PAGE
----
Vonage will soon be out of business and works poorly here. Go with Skype

    Also, please ask your question only once.

  3. lola on November 8, 2007 8:11 pm

    i was wondering if there was a certain food costa ricans made for a certain celebration?

  4. Barbara Greek on November 11, 2007 8:23 pm

    My daughter just returned from a Costa Rican vacation and asked for a Costa Rica cookbook. Can’t find any locally or on Amazon. She wanted a chicken and rice and beans recipe and one for plantains – I would guess fried. Thanks

  5. Tim on November 12, 2007 7:55 am

    You will find a couple you can buy here:

    http://www.therealcostarica.com/bookstore/books_costa_rica.html

    On the left side, choose category Costa Rica Cooking

    You can also buy Salsa Lizano, a staple in Costa Rica cooking plus
    other stuff.

  6. bob castellani on December 10, 2007 10:39 am

    where can i buy costa rican christmas tamales on line.—thank you

  7. Kenny chesney on January 2, 2008 8:25 am

    Heyy…
    Im doing a project on costa rica and i need some really good information if anybody has any sites they would like to share i would love that!!! and also i have to cook a food to go with it does anyone have any yummy costa rican recipes that are pretty simple or any ideas!!!! thanks for ur help

  8. allison on March 28, 2008 9:32 pm

    Hi, I was wondering what the most popular beverages and soups are in Costa Rica. ?? It would be great if you could please reply with the dish in English and Spanish. Thanks!

  9. Tim on March 31, 2008 10:45 am

    You can see various available cookbooks here:
    http://www.therealcostarica.com/bookstore/books_costa_rica.html

  10. Tina on May 26, 2009 11:50 am

    here is a recipe

    Visitors to Costa Rica sometimes comment that the food isn’t very exciting. On the tourist trail, it is easy to get the impression that Tico cuisine is rather unimaginative and nondescript, in part due to the ubiquity of gallo pinto. Rice and black beans cooked together with barely a hint of onion, red pepper, cilantro and broth create the de facto national dish. The recipe below is a very tasty dish, usually served with fish and beans.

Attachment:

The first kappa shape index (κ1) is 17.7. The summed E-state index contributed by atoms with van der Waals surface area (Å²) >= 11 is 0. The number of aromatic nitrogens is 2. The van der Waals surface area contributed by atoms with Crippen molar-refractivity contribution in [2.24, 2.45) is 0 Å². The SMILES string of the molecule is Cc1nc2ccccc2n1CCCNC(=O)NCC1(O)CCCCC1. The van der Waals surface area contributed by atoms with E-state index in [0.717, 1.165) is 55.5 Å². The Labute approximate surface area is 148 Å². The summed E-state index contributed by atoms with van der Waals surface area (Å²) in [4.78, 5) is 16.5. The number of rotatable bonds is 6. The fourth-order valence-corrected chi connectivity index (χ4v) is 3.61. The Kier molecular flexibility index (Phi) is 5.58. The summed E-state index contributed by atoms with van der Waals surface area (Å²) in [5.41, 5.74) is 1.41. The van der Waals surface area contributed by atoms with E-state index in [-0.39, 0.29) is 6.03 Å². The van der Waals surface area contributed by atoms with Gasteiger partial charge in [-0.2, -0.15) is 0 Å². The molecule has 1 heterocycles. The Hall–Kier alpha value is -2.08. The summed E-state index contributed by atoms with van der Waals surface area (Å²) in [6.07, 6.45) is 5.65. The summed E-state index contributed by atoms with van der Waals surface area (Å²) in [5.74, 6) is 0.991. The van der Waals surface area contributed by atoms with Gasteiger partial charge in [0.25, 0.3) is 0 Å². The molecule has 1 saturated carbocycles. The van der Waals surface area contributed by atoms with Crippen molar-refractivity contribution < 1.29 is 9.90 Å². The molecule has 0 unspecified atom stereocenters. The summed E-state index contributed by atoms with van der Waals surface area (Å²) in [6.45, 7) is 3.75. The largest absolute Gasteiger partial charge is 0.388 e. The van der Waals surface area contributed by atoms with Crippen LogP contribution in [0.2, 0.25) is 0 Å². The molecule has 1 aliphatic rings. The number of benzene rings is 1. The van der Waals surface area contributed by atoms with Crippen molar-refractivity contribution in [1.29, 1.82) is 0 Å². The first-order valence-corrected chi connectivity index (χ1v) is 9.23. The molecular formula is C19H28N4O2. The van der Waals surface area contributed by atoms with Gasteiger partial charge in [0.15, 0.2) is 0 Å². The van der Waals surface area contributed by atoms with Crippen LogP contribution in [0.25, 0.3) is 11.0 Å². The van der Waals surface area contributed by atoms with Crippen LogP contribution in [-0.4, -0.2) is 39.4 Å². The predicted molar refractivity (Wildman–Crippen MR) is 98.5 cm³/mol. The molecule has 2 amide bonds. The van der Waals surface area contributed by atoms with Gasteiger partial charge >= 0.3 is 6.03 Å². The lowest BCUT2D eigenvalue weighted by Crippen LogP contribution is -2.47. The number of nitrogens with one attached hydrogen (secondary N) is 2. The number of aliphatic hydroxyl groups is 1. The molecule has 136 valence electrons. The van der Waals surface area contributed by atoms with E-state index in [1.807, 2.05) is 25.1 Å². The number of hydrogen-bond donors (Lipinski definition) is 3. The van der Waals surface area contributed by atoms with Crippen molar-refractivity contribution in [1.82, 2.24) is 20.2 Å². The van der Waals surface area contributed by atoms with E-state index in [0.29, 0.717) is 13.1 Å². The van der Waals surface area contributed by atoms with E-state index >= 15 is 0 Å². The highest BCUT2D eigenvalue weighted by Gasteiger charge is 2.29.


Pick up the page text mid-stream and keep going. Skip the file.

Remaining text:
Arroz Tico

    2-4 sprigs cilantro (coriander leaf) fresh or frozen, not dried!
    ½ small or medium onion
    ½ small red or yellow sweet pepper (optional)
    3 cups (700 ml) chicken broth or water
    2 cups (350 ml) white rice
    ½ teaspoon (2.5 ml) salt

    Chop cilantro, onion, and sweet pepper very fine.

    Add 1 Tablespoon oil to a large pan and sauté the dry rice for 2 minutes over medium high flame then add the chopped onion, sweet pepper and cilantro and sauté another 2 minutes. Add water or chicken broth, bring to a boil, cover and reduce heat to simmer until rice is tender (20-35 minutes). This is also the recipe for Tico rice used in favorites like tamales and Gallo Pinto.

  11. Betsy on December 22, 2010 12:38 pm

    Hi There

    I just came back from a whirlwind tour of Costa Rica and each place we stayed gave us recipes. Looking to see what “Royal” is, some of my recipes call for a couple of teaspoons. Also, does anyone know if instant masa can be used in the same way? Thanks!

  12. Lisa on February 25, 2011 2:21 pm

    Betsy:
    Royal is Baking Powder.

    To everyone: I just started blogging recipes from my Costa Rican Mother’s kitchen. She is an amazing cook- old fashion, from the farm. I lived with this family in 1995 and we are close friends ever since.

    Please do stop by and leave a comment! I would love to hear from you.

    http://www.storiesfromkitchens.com

    Cheers,
    Lisa